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Pato Box is one of the most unique titles I've played in some time. It has its share of problems, with an unorthodox style that might not be to everyone's taste, but feels destined to acquire a cult following. Though quite flawed, it still has the ability to get the heart pounding, and sounds damn good while doing so. Pato Box fails to score a knockout, but it's an exciting bout, and I'm certainly up for a rematch.
Pato Box takes the Punch-Out!! fighting style and gives it a Madworld aesthetic, resulting in an unexpectedly wonderful combination. The 3D sections aren't the most exciting, but the boss fights more than make up for that. Pato Box offers an intense challenge that will put your gaming skills to the test, but also potentially frustrate you at the same time.
Pato Box attempts to do something different with the Punch-Out!! formula, and succeeds in weaving a story through the boxing matches and light puzzle solving. With a unique visual style and silly tone, this entertaining oddity certainly stands out from the crowd. However, some fights can feel a touch unfair, especially with poor checkpointing, and with very limited content, this probably won't last you too long.
If you're looking for a different indie right now in the PC market, Pato Box is not only a game about a boxer with a duck head, but a really enjoyable and unique title, despite the feeling of being too simple.
Review in Spanish | Read full review
While its adventure mode-style exploration could do with a little more meat on its bones, we all know why we're here - the Punch-Out!!-style bosses. The exploration sections fail to do the eye-catching visual style (and the story) much justice, but those brilliant big bads more than make up for it. Sprinkle in an '80s-style synth soundtrack that wouldn't feel out of place in Hotline Miami and you've got a rough-yet-ready new contender on the Switch eShop.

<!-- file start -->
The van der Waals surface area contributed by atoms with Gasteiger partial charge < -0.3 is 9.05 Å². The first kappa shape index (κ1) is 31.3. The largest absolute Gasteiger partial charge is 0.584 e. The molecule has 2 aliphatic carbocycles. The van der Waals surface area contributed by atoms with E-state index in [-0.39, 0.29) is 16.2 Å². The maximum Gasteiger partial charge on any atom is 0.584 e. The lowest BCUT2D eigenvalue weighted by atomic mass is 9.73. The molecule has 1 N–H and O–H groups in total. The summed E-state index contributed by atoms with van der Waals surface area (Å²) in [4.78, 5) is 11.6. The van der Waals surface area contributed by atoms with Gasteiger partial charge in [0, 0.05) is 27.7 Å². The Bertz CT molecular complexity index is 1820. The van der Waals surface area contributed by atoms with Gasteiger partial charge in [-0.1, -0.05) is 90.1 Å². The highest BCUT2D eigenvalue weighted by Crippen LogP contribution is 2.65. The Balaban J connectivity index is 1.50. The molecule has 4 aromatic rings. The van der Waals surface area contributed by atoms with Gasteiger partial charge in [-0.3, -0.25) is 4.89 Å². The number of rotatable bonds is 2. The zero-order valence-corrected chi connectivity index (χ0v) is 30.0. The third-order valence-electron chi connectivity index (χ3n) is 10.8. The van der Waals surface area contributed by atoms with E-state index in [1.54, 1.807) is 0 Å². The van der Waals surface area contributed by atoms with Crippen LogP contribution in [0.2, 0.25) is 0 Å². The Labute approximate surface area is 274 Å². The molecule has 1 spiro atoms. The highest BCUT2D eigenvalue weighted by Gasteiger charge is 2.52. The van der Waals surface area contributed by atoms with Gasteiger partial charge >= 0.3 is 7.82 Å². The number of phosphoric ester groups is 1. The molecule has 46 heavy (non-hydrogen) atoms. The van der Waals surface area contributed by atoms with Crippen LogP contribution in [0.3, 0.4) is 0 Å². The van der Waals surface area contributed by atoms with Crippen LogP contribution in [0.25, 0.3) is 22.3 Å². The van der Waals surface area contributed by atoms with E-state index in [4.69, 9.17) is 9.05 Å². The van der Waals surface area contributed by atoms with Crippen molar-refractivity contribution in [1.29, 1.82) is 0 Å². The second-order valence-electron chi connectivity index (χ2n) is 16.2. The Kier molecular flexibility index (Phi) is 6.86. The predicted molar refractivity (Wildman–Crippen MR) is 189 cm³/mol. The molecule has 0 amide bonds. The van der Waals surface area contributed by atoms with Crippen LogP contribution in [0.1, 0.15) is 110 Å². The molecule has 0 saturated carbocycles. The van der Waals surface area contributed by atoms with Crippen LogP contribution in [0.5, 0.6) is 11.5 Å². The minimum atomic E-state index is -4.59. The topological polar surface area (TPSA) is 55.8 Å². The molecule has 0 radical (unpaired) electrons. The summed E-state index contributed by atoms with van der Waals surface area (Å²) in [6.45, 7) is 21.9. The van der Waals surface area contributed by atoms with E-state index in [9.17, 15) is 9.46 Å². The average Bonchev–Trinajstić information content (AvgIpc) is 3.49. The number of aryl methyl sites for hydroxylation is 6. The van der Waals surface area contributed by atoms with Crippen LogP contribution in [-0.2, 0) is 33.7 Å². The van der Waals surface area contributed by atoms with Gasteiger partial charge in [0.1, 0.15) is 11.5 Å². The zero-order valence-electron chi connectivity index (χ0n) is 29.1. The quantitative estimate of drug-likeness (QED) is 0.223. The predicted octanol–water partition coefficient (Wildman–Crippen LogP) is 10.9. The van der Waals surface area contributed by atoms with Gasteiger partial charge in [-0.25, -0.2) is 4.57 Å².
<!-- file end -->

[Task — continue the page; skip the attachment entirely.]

Pato Box combines the classic Punch-Out!! fighting mechanic with a noir story, a black and white comic world, and a great soundtrack with a beady-eyed, anthropomorphic boxing duck. The game has a few flaws but accomplishes exactly what it intends to in taking a classic video game genre to new heights and would be enjoyed by anyone who enjoys Punch-Out!!, a new indie game, or cartoonish anthropomorphic ducks in general.
However, the lack of checkpointing and overly long exploration segments are a one-two punch of frustration. Some floors of Deathflock HQ seem impenetrable and while the boss fights are the star of the show, even they aren't without problems. The concept isn't beyond saving, and it's still possible to have a good time, but too often Pato Box just left me incredibly frustrated.
A great visual style makes Pato Box stand out from the crowd, as does the duck/boxer protagonist. If you're up for a challenge, with a game that requires you to master the rhythm of each boss fight, then Pato Box will be a champion for you.
Diclaimer This Pato Box review is based on a PlayStation Vita copy provided by Bromio.
A great stylized game with a fun and ridiculous plot. You get to be a buff boxing duck who destroys things, what more do you need to know? I definitely recommend this game, especially if you're a fan of the kind of weird.